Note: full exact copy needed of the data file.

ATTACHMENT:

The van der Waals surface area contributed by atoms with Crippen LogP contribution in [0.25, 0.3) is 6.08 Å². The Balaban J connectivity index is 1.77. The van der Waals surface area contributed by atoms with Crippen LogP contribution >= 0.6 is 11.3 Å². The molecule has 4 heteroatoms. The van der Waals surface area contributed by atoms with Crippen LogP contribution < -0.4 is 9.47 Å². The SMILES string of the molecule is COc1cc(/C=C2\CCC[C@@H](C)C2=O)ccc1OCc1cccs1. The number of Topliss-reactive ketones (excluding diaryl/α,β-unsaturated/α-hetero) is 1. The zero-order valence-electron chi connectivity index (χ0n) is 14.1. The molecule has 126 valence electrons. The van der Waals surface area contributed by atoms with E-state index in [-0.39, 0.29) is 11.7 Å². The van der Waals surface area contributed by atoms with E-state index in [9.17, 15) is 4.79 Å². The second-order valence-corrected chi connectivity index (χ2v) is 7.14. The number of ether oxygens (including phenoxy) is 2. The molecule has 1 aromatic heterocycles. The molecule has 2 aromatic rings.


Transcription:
The van der Waals surface area contributed by atoms with Crippen LogP contribution in [0.25, 0.3) is 6.08 Å². The Balaban J connectivity index is 1.77. The van der Waals surface area contributed by atoms with Crippen LogP contribution >= 0.6 is 11.3 Å². The molecule has 4 heteroatoms. The van der Waals surface area contributed by atoms with Crippen LogP contribution < -0.4 is 9.47 Å². The SMILES string of the molecule is COc1cc(/C=C2\CCC[C@@H](C)C2=O)ccc1OCc1cccs1. The number of Topliss-reactive ketones (excluding diaryl/α,β-unsaturated/α-hetero) is 1. The zero-order valence-electron chi connectivity index (χ0n) is 14.1. The molecule has 126 valence electrons. The van der Waals surface area contributed by atoms with E-state index in [-0.39, 0.29) is 11.7 Å². The van der Waals surface area contributed by atoms with E-state index in [9.17, 15) is 4.79 Å². The second-order valence-corrected chi connectivity index (χ2v) is 7.14. The number of ether oxygens (including phenoxy) is 2. The molecule has 1 aromatic heterocycles. The molecule has 2 aromatic rings.